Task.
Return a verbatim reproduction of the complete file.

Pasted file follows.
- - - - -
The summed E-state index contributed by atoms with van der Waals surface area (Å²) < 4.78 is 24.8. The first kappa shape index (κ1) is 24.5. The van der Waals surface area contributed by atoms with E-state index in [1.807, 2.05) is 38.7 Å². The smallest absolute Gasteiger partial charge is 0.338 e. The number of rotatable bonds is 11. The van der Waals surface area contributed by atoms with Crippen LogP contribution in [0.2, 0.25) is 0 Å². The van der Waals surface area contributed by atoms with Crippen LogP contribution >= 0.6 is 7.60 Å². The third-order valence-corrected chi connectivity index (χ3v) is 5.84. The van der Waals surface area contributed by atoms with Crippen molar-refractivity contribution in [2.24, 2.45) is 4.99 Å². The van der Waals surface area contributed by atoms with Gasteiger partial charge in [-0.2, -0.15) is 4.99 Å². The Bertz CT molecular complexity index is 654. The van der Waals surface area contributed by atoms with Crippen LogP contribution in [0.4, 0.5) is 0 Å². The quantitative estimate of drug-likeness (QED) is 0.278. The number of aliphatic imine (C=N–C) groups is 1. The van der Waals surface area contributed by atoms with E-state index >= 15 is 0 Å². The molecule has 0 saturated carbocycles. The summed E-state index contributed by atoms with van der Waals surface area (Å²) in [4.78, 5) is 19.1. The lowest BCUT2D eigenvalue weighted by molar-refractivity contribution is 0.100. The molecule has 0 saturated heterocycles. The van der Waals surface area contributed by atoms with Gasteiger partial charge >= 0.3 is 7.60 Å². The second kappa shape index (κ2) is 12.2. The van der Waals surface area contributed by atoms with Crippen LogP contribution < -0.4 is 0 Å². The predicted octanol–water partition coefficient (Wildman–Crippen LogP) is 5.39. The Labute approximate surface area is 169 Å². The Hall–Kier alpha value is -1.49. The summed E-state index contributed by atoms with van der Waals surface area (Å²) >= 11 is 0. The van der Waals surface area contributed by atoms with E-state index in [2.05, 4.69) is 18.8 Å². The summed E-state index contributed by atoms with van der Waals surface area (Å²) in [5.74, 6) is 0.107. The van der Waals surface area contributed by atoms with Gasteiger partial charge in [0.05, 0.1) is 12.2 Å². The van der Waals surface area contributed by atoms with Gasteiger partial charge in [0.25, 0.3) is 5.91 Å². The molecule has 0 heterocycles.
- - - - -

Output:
The summed E-state index contributed by atoms with van der Waals surface area (Å²) < 4.78 is 24.8. The first kappa shape index (κ1) is 24.5. The van der Waals surface area contributed by atoms with E-state index in [1.807, 2.05) is 38.7 Å². The smallest absolute Gasteiger partial charge is 0.338 e. The number of rotatable bonds is 11. The van der Waals surface area contributed by atoms with Crippen LogP contribution in [0.2, 0.25) is 0 Å². The van der Waals surface area contributed by atoms with Crippen LogP contribution >= 0.6 is 7.60 Å². The third-order valence-corrected chi connectivity index (χ3v) is 5.84. The van der Waals surface area contributed by atoms with Crippen molar-refractivity contribution in [2.24, 2.45) is 4.99 Å². The van der Waals surface area contributed by atoms with Gasteiger partial charge in [-0.2, -0.15) is 4.99 Å². The Bertz CT molecular complexity index is 654. The van der Waals surface area contributed by atoms with Crippen LogP contribution in [0.4, 0.5) is 0 Å². The quantitative estimate of drug-likeness (QED) is 0.278. The number of aliphatic imine (C=N–C) groups is 1. The van der Waals surface area contributed by atoms with E-state index >= 15 is 0 Å². The molecule has 0 saturated carbocycles. The summed E-state index contributed by atoms with van der Waals surface area (Å²) in [4.78, 5) is 19.1. The lowest BCUT2D eigenvalue weighted by molar-refractivity contribution is 0.100. The molecule has 0 saturated heterocycles. The van der Waals surface area contributed by atoms with Gasteiger partial charge >= 0.3 is 7.60 Å². The second kappa shape index (κ2) is 12.2. The van der Waals surface area contributed by atoms with Crippen LogP contribution < -0.4 is 0 Å². The predicted octanol–water partition coefficient (Wildman–Crippen LogP) is 5.39. The Labute approximate surface area is 169 Å². The Hall–Kier alpha value is -1.49. The summed E-state index contributed by atoms with van der Waals surface area (Å²) >= 11 is 0. The van der Waals surface area contributed by atoms with E-state index in [2.05, 4.69) is 18.8 Å². The summed E-state index contributed by atoms with van der Waals surface area (Å²) in [5.74, 6) is 0.107. The van der Waals surface area contributed by atoms with Gasteiger partial charge in [0.05, 0.1) is 12.2 Å². The van der Waals surface area contributed by atoms with Gasteiger partial charge in [0.25, 0.3) is 5.91 Å². The molecule has 0 heterocycles.